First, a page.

If 2017 was Pakistan’s year of accountability on human rights, 2018 was the year of implementation and getting to work.
Last year, Pakistan underwent a series of human rights reviews by the international community: in April, by the UN Committee on Torture (CAT), in June by the UN Committee on Economic, Social and Cultural Rights (CESCR), in July by the UN Human Rights Committee on its compliance with the International Covenant on Civil and Political Rights (ICCPR), and in November, the Universal Periodic Review by the UN Human Rights Committee.
In a nutshell, each committee gave its recommendations to the government.
In order to avoid violations of international law, and to implement fundamental human rights, it was imperative for the government to abide by the recommendations.
For example, after the ICCPR review, the Human Rights Committee issued 22 recommendations, which included that Pakistan take steps to ensure that the rights in the covenant are in full effect; review and repeal certain sections of the Anti-Terrorism Act, 1997; limit the scope of the death penalty; and ensure that no person under 18 years of age when an offence occurred, or with any disability, is subjected to the death penalty.
The CAT recommended that the government define and criminalise torture, as well as take adequate action to investigate complaints of the same.
Now, Article 14(2) of the Constitution does prohibit torture for the purpose of extracting information, while provisions of the Pakistan Penal Code punish infliction of “hurt” and the Police Order 2002 punishes torture by police officers in Punjab, Sindh and Balochistan. In Khyber Pakhtunkhwa, the Police Ordinance 2017 prohibits police officials from torturing.
But Pakistan’s legislation falls short of a specifically defining torture and fails to explicitly criminalise it as required under the convention. Because Pakistan is a dualist state, international law is incorporated through legislative action into national law.
All treaty bodies request states parties to provide, in their periodic reports, information on the implementation of recommendations made in previous concluding observations.
A year after the reviews, Pakistan has, unfortunately, missed two of the three deadlines for follow up reports.
For example, the Torture, Custodial Death and Custodial Rape (Prevention and Punishment) Bill, 2014 was passed by the National Assembly Committee on Interior and Narcotics Control and by the Senate, but never reached the floor of the National Assembly.
Should the new government implement a governance through ordinance policy, one can’t be sure when this (and other) important bills might be passed through the National Assembly.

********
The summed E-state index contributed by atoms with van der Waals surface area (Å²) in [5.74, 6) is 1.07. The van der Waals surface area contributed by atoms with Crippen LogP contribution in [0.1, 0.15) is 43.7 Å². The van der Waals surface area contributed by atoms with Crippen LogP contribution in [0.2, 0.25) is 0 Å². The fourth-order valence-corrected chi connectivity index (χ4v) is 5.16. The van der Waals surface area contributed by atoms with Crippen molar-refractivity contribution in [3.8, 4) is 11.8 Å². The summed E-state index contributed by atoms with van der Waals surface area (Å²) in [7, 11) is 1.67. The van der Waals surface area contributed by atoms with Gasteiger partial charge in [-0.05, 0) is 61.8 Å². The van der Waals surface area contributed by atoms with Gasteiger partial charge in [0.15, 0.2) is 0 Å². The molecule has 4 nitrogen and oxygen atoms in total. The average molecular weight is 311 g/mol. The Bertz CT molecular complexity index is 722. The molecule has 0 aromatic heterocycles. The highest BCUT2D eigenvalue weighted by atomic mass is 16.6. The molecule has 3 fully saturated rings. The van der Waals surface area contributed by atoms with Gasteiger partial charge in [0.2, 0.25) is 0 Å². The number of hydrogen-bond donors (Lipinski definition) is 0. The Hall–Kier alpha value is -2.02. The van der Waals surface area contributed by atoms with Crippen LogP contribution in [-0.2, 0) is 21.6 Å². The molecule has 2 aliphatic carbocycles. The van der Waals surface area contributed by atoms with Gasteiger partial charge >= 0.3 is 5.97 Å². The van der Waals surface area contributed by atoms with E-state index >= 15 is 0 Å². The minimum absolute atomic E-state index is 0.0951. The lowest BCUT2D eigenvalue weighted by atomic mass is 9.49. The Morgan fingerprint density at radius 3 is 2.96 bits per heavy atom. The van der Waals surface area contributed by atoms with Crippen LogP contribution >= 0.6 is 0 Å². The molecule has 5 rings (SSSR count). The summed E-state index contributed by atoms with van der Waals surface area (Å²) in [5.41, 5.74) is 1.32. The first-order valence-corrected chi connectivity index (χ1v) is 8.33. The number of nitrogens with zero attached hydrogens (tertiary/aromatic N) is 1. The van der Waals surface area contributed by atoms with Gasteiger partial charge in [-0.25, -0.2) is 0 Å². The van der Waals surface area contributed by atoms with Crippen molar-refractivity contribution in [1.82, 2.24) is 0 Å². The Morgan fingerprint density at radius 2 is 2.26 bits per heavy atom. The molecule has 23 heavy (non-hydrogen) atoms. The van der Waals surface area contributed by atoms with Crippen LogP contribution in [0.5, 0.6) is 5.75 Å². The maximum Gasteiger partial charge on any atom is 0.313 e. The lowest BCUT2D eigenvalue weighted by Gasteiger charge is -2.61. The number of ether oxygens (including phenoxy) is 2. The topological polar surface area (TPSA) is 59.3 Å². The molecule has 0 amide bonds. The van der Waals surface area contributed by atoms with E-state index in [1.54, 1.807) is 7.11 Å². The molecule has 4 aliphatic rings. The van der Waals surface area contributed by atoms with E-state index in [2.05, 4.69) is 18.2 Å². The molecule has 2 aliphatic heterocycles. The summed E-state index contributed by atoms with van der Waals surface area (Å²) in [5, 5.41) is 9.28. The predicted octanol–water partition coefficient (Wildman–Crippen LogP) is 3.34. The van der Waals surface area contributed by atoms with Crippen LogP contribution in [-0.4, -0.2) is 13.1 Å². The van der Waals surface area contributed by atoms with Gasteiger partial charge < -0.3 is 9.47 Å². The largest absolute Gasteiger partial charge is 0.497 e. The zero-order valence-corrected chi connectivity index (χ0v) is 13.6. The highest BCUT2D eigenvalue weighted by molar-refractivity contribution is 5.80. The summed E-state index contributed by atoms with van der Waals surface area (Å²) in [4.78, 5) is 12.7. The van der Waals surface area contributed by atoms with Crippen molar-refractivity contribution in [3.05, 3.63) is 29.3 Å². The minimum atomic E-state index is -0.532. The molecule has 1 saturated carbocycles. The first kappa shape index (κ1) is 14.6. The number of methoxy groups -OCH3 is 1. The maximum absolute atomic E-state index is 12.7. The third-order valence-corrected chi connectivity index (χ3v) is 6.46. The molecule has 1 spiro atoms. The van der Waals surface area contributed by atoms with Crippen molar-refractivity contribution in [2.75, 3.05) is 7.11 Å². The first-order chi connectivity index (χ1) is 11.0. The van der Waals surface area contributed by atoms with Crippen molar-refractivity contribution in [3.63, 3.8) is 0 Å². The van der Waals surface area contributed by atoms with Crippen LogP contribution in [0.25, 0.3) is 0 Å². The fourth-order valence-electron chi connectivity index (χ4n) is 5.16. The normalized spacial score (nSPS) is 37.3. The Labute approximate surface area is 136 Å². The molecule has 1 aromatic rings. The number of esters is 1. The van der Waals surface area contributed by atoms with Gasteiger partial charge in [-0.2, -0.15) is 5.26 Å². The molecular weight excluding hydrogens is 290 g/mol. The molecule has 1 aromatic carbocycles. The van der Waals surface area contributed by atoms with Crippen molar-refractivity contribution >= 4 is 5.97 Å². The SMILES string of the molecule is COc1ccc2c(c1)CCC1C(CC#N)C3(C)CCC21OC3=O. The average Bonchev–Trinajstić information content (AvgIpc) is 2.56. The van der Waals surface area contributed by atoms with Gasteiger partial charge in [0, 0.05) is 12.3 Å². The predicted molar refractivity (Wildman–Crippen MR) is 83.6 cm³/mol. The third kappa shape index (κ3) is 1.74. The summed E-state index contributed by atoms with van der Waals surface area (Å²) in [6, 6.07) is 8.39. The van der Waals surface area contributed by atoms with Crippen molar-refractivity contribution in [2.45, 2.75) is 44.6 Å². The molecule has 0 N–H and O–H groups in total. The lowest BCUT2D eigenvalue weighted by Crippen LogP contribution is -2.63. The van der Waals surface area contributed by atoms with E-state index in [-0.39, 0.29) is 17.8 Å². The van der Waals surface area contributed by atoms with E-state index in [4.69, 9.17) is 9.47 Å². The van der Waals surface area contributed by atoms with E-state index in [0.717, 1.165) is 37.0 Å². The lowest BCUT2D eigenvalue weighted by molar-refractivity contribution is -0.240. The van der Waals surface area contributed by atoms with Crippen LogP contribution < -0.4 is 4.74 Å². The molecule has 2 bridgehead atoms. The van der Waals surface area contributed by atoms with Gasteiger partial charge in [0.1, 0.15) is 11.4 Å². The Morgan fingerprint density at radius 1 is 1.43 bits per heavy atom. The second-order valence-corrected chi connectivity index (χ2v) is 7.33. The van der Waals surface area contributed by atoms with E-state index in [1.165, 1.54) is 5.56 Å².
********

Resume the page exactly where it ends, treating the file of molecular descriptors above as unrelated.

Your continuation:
In September 2017, the Ministry of Human Rights was asked by the Prime Minister’s Special Assistant on Law to prepare a proposal on reforming the process for seeking clemency.
In October 2017, the Ministry of Foreign Affairs moved a summary to the prime minister in which it supported a review and reduction of the scope of the death penalty.
The Ministry of Human Rights also proposed to review the imposition of the death penalty on drug crimes.
Additionally, this year in May, parliament passed the Juvenile Justice Systems Act, 2018 (JJSA) which not only prohibits the execution of juveniles but also has an age determination protocol and an overriding effect.
In the same month, the National Commission for Human Rights, on a complaint submitted by Justice Project Pakistan initiated an inquiry under the National Commission for Human Rights Act, 2012 on allegations of widespread police torture in the district of Faisalabad.
The new government which came into power in August 2018 has also expressed its commitment to effectively implement laws and conventions in pursuance of the Constitution and international commitments.
The Ministry of Human Rights has publicly stated its efforts to work on the Anti-Torture and Custodial Death Bill.
These good initiatives are welcome steps in the right direction, but concrete policies and tangible results are yet to be seen. The reality is that there has been no reduction in the scope of the death penalty.
Equally troubling is the presence of mentally ill and physically disabled on death row.
The proper implementation and use of the JJSA is also extremely important due to the fact that while its predecessor, the JJSO, prohibited the execution of minors, Pakistan has hanged prisoners who were juveniles at the time of committing the crime and even now has others on death row.
When the government does not comply with its constitution, domestic laws and international obligations, it is not just the government that suffers.
The potential removal of incentives and trade schemes, such as the GSP+, could affect the economy too.
Most importantly, failure to install safeguards for its citizens ends in tragedy for the most vulnerable members of society.
In a system where illegal detentions, inhuman torture, lengthy incarcerations and wrongful convictions are the norm, compliance with international human rights treaties is not an option, it is a necessity.
It would also serve us well to remember that whenever incoming governments have discontinued policies initiated by their predecessors, as has been the case in Pakistan, it has only served to set the country back.
December 10 marked the 70th anniversary of the Universal Declaration of Human Rights. On this day, we need to reaffirm our commitment to making our country a safer place for its citizens.
That cannot be done without an honest reassessment of how far we have come, and how far we have yet to go.
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